Caring About A Story Mode In A Fighting Game I couldn’t begin to tell you the plot of the Street Fighter, Soulcalibur or Tekken series, but Mortal Kombat made me feel invested in its expertly retold mythology. The game’s single-player story mode, a retelling of the arc from the first three Mortal Kombat games, bounces from character to character over the course of more than 15 chapters. It’s here in this hearty mode where we learn more about the complicated relationship between Scorpion and Sub-Zero, where cyber-ninjas come from and why these Mortal Kombat tournaments exist in the first place. Fights are interspersed with tons of expertly produced, sometimes campy cut scenes. Most are excuses to get back to the fighting, but this is where Mortal Kombat‘s personality shines through. The only downside is fighting the viciously hard, frustratingly cheap Shao Khan.
Fan Fare for the Common Player In addition to that beefy story mode, Mortal Kombat offers the Challenge Tower, a 300 level series of fights and mini-games that’s dripping with variety. Challenge Tower is part tutorial, delivering challenges that limit blocking, eliminate special moves or sometimes required you to battle numerous opponents. Some challenges are simply bizarre, including match-ups that force you to fight with no arms or without your head. In addition to Challenge Tower, there’s an Arcade Ladder mode, a throwback to the single-player component of the arcade. You’ll get a little more story here, an excuse to play around with the game’s roster of more than two dozen combatants.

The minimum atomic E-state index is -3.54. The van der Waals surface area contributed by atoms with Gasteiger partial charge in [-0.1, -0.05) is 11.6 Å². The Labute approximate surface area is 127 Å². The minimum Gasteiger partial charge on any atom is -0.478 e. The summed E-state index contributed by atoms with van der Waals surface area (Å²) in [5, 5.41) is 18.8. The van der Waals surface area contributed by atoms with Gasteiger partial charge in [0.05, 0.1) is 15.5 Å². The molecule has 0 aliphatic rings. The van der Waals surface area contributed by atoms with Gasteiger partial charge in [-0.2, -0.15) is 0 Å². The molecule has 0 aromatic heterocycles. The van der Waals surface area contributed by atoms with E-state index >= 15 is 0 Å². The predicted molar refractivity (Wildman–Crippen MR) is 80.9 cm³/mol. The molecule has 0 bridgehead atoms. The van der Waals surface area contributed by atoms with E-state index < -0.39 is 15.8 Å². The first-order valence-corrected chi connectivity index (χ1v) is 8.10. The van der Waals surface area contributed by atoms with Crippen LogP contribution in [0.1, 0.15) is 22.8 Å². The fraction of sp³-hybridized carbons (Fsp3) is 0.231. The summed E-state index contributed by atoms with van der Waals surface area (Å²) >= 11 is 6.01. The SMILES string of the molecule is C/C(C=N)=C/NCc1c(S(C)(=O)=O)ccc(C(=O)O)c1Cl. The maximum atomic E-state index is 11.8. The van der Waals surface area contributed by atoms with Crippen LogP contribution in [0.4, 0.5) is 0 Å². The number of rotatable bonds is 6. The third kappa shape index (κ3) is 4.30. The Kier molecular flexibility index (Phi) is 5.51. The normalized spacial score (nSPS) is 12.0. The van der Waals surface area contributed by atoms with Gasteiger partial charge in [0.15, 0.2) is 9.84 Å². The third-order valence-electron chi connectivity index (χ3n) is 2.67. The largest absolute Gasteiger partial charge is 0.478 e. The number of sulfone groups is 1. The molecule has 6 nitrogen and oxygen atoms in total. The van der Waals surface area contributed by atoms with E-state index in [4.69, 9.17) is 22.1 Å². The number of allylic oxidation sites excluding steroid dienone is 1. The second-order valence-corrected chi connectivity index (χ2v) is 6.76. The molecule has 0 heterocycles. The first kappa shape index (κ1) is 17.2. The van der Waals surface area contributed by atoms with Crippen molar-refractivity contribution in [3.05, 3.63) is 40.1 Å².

Kontent Kontent Kontent There’s even more to this Mortal Kombat, including a Fatality Training mode that lets you skip right to the gory stuff and the Krypt, a huge interactive warehouse of unlockable goodies. You’ll spend coins earned in the game’s story mode and Challenge Tower in the Krypt, buying new fatalities, costumes, character art and behind-the-scenes goods. Unlocking all this stuff can be a chore, though as players must navigate a dark 3D landscape to cash in all their coins, but the sheer amount of content NetherRealm stuffed into the Krypt makes the unlock process feel worth it.